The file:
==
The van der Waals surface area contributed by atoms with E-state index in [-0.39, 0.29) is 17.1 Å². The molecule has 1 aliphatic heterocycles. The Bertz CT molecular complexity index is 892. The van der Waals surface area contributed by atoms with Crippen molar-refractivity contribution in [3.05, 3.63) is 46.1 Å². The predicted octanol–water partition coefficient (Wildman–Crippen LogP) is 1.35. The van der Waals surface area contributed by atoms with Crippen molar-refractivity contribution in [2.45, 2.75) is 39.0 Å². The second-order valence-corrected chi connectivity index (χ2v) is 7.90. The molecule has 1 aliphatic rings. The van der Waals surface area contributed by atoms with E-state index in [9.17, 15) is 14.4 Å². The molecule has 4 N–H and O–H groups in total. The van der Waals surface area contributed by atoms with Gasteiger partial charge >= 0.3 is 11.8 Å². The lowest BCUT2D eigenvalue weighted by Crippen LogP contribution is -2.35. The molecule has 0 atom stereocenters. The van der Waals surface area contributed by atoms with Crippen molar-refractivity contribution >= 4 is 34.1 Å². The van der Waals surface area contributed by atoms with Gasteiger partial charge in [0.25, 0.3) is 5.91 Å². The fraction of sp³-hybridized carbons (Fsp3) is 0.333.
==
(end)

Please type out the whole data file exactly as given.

The van der Waals surface area contributed by atoms with E-state index in [-0.39, 0.29) is 17.1 Å². The molecule has 1 aliphatic heterocycles. The Bertz CT molecular complexity index is 892. The van der Waals surface area contributed by atoms with Crippen molar-refractivity contribution in [3.05, 3.63) is 46.1 Å². The predicted octanol–water partition coefficient (Wildman–Crippen LogP) is 1.35. The van der Waals surface area contributed by atoms with Crippen molar-refractivity contribution in [2.45, 2.75) is 39.0 Å². The second-order valence-corrected chi connectivity index (χ2v) is 7.90. The molecule has 1 aliphatic rings. The van der Waals surface area contributed by atoms with E-state index in [9.17, 15) is 14.4 Å². The molecule has 4 N–H and O–H groups in total. The van der Waals surface area contributed by atoms with Gasteiger partial charge >= 0.3 is 11.8 Å². The lowest BCUT2D eigenvalue weighted by Crippen LogP contribution is -2.35. The molecule has 0 atom stereocenters. The van der Waals surface area contributed by atoms with Crippen molar-refractivity contribution >= 4 is 34.1 Å². The van der Waals surface area contributed by atoms with Gasteiger partial charge in [0.25, 0.3) is 5.91 Å². The fraction of sp³-hybridized carbons (Fsp3) is 0.333.